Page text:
Saturday, February 17, 2007

the arrival

I had just about finished my cleaning and packing on Thursday, February 15, when my dad called. He and my mom, who were flying out of Kansas City and meeting me at the Salt Lake City airport, had missed their flight out of Kansas City. I had told them to be at the airport at least two hours early, which, if they had done, would have allowed them to make the flight because the reason why they missed it was because the flight time had been moved an hour earlier.

Carol picked me up and I spent the entire hour-long ride to the airport trying to get in touch with Somebody so that he would know that my parents would be a full day behind me (because there were no more flights out of Kansas City that night so they would have to wait a full day). Somebody lives four hours from the airport, so it wasn’t realistic to have him drive to pick me up, then drive all the way again the next day to get my parents. I was sure there was an easy solution, but the calling card I had wasn’t connecting and I was running out of time. Poor Carol, who had to witness my complete freak-out. She very patiently suggested calling other people with land-lines to see if they would call him directly, and then went out of our way to get me some dinner, because stress on an empty stomach is never a good idea. After calling all my siblings and several friends, I finally got in touch with my brother-in-law in Iowa who called and emailed Somebody, who called me back right away. Thank you, Ezra.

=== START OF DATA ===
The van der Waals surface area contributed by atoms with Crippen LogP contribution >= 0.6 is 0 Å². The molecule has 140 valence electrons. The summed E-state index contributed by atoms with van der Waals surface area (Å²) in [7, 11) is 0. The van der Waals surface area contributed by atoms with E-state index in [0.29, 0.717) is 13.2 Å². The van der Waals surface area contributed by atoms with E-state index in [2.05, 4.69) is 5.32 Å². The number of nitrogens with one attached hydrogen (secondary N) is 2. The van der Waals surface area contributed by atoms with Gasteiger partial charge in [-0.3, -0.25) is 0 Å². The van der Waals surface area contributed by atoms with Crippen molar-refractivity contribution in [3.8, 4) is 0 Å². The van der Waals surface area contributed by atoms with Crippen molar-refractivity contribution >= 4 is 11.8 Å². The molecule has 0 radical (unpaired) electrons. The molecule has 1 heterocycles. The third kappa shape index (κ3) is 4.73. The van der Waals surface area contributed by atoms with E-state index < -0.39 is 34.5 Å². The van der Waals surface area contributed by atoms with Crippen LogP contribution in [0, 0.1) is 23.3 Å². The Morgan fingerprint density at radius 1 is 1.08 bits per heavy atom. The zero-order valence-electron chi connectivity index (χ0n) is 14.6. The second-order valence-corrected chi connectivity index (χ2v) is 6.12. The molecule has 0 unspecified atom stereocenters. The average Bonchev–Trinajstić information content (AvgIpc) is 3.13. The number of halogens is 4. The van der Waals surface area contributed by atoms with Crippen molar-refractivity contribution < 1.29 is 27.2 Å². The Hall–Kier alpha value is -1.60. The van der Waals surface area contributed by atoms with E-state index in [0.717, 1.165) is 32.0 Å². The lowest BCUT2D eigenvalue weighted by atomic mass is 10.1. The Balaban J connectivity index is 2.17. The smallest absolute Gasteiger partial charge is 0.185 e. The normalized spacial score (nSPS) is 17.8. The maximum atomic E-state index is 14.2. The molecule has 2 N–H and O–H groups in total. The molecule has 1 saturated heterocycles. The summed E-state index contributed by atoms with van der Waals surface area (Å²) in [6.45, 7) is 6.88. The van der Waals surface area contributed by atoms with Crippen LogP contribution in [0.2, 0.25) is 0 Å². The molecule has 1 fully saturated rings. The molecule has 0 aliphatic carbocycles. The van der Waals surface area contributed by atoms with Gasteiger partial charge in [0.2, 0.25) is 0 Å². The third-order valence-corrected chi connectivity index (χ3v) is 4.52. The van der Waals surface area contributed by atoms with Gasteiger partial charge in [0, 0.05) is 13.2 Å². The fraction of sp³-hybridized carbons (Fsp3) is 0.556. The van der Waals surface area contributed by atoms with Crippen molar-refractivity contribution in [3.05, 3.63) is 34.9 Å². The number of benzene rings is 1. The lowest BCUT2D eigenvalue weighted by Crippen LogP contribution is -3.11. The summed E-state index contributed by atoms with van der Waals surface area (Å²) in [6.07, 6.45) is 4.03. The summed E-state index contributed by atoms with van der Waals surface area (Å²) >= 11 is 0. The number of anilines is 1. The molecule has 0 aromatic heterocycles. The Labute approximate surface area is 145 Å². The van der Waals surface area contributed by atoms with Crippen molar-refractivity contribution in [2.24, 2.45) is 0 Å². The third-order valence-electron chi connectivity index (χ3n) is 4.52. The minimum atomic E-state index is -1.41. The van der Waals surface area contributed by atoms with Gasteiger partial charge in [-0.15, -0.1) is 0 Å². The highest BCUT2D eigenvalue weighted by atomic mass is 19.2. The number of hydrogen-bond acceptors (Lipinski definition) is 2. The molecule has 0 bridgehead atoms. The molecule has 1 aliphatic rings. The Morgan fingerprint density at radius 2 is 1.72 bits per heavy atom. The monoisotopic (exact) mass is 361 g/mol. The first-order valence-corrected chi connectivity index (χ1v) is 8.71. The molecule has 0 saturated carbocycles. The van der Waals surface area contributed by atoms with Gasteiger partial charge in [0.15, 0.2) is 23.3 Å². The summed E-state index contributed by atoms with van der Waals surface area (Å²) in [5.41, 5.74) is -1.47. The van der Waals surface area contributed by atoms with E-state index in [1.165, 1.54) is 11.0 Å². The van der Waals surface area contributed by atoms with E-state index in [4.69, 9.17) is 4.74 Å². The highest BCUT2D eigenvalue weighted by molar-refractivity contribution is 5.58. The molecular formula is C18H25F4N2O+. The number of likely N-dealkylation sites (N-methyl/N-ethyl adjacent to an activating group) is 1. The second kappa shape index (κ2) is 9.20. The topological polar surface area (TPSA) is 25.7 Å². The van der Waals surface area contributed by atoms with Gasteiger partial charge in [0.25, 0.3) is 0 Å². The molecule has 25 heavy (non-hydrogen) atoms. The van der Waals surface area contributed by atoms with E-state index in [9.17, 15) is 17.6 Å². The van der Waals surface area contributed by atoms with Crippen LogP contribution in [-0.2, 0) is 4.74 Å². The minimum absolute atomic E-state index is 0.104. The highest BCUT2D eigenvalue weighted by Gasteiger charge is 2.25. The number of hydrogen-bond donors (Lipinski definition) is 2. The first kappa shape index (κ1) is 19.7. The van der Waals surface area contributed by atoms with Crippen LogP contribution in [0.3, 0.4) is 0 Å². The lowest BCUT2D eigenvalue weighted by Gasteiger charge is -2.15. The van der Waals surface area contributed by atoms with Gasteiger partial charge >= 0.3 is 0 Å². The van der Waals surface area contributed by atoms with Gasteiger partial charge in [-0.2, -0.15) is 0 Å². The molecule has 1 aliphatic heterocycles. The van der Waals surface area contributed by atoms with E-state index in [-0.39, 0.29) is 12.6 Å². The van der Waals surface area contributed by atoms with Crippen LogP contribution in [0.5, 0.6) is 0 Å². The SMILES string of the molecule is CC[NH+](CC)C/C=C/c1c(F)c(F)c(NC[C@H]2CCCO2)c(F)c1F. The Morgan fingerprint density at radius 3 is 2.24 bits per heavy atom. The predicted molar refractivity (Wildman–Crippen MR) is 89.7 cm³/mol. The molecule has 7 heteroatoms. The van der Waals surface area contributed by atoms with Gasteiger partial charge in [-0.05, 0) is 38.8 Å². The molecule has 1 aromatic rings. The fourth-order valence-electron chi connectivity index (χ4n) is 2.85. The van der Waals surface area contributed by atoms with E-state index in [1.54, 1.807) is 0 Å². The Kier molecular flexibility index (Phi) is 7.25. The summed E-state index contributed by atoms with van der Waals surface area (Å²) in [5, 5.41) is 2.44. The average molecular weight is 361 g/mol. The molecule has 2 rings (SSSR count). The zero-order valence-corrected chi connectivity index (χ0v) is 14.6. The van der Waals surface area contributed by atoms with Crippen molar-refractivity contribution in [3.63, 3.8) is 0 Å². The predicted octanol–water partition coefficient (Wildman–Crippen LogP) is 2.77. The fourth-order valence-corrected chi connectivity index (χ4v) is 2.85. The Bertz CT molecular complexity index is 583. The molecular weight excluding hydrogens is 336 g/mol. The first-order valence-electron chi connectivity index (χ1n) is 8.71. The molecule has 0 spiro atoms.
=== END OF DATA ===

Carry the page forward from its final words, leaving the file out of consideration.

After checking in my luggage, and going through security, I still had three hours waiting in the airport for my flight. Somebody made arrangements for a friend to pick up my parents when they arrived in Taipei, and wished me a good flight, and then I was left on my own. The emotion of running behind in my packing, feeling guilty for making Carol wait for me, not being able to connect with the calling card, not being able to reach any friends or family, and just feeling rushed and overwhelmed caught up with me and those three hours in the airport were lonely and painful.

And then, answering all my tearful prayers, my sister Heidi called. Ezra had told her that I was having a tough night and suggested she call me. We chatted for a while and I was finally able to calm down and relax.

I broke down again in the San Francisco airport while talking to Somebody, but by then I was just tired and lost and completely out of sorts. Luckily I was getting on a plane for a 14 hour flight and couldn’t inflict my hysterics on anyone else.

The long fight was well, and the time passed surprisingly quickly. I read the entire book, The Glass Castle: A Memoir, by Jeannette Walls, and slept quite a bit. (Oh, and the book was absolutely fascinating, and if Janssen hasn’t read it she should add it to her list.) By the time I landed in Taipei I was feeling much better.

I got off the plane, went through immigration for the first time in my adult life, got my first passport stamp!, and then went on to find out that my luggage did not fly to Taiwan with me. Bummer.

Thank goodness that when I finally left the baggage area and went out to where friends and family were waiting, that Somebody was the first person I saw. And what a welcome sight he was.

Things I want to always remember:
* Riding the scooter all over town with Somebody.
* After dinner, our ride down to the light sculpture and harbor.

Things I will never forget:
* Police checking each car as it entered the highway to make sure that there were at least three people in the car. Vehicles with less than three people couldn’t use the highway.
* Meeting Somebody’s parents for the first time and wishing so badly that I spoke better Chinese. Or any Chinese at all.
* After we checked into our hotel, and were walking to our room, Somebody said, “This looks like the kind of place you rent for an hour.”
* The bathroom having no shower curtain.
* Three TV channels being porn. The really bad kind.

1 comment:

Karla said...

I am so sorry! This is all fun to read.